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NCJ Number: 140121 Find in a Library
Title: Practical, Ethical and Political Aspects of Engaging "Man's Best Friend" in the War on Crime
Journal: Criminal Justice Policy Review  Volume:5  Issue:1  Dated:(March 1991)  Pages:53-65
Author(s): B G Stitt
Date Published: 1991
Page Count: 13
Type: Survey
Format: Article
Language: English
Country: United States of America
Annotation: Practical, ethical, and political issues associated with using dogs in law enforcement are examined, and distinct types of situations in which dogs can contribute are noted.
Abstract: The U.S. Customs Service is primarily responsible for the increased popularity of drug detection dogs. Arson detection is the most recently developed investigative area for canines. While police dogs are extremely valuable in helping to apprehend suspects and solve crimes, their value in terms of effectiveness and potential for saving lives through their ability to detect explosive devices is unparalleled. Police dogs have certain advantages over their human counterparts. They are loyal, more fearless and fearsome, can maneuver through spaces too small for humans, have a keen sense of smell, and represent a psychological deterrent. Despite advantages, police dogs give the handler extra responsibilities over and above those of regular officers, and dogs must be trained constantly to keep their skills sharp. The major political issue involved in the use of police dogs relates to when and how the dogs will be used. In many communities, for example, minority residents of high-crime areas allege discrimination because dogs are not used to patrol middle- and upper-class neighborhoods. The key area of constitutional debate in the use of canines concerns whether the use of sniffing dogs constitutes a search under the fourth amendment. With respect to police use of deadly force, highly trained dogs can be employed as an alternative in felony situations and to safely apprehend fleeing misdemeanants. Administrative and economic issues associated with the use of police dogs are noted. 16 references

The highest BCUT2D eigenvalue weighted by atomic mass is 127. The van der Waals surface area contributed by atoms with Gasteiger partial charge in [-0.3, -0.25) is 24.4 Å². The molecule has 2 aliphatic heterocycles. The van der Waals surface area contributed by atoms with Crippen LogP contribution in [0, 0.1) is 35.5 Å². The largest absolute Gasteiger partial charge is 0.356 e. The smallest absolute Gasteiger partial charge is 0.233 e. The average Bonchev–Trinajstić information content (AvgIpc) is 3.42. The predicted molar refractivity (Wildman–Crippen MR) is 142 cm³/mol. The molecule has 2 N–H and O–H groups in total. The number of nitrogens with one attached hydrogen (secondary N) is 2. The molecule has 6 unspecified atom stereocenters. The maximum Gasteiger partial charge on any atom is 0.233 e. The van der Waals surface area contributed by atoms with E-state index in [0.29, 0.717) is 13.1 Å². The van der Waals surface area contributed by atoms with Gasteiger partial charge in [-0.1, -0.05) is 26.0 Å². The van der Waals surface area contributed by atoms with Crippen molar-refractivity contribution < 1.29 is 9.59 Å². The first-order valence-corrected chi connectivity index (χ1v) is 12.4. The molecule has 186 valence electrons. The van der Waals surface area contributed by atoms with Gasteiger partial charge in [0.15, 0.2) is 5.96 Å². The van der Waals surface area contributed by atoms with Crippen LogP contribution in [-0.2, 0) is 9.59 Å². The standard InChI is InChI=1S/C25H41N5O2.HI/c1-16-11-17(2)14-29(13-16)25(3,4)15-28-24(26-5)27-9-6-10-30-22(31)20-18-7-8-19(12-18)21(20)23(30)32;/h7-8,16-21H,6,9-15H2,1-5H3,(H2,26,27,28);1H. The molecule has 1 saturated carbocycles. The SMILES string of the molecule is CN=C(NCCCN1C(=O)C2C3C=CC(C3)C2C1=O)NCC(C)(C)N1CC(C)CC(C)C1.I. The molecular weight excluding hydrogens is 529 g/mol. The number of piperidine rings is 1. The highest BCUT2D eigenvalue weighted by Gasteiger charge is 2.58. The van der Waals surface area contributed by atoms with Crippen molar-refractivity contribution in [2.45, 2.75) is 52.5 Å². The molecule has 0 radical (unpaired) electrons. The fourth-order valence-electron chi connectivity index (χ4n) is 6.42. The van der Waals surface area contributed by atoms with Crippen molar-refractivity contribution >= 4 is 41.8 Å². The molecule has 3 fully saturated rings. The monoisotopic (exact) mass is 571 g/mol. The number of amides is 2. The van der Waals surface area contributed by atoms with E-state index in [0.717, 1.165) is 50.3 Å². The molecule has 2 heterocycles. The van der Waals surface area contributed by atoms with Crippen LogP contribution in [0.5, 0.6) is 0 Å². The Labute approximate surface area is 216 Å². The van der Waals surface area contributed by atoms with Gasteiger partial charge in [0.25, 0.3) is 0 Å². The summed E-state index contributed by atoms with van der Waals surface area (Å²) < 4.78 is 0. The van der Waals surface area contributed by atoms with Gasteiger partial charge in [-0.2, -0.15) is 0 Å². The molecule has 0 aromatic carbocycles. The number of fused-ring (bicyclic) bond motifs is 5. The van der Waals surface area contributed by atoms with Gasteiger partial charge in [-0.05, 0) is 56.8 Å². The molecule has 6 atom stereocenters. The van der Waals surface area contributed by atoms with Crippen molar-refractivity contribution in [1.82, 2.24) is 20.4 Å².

Main Term(s): Police dogs
Index Term(s): Drug detection; Explosive detection
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http://www.ncjrs.gov/App/publications/abstract.aspx?ID=140121

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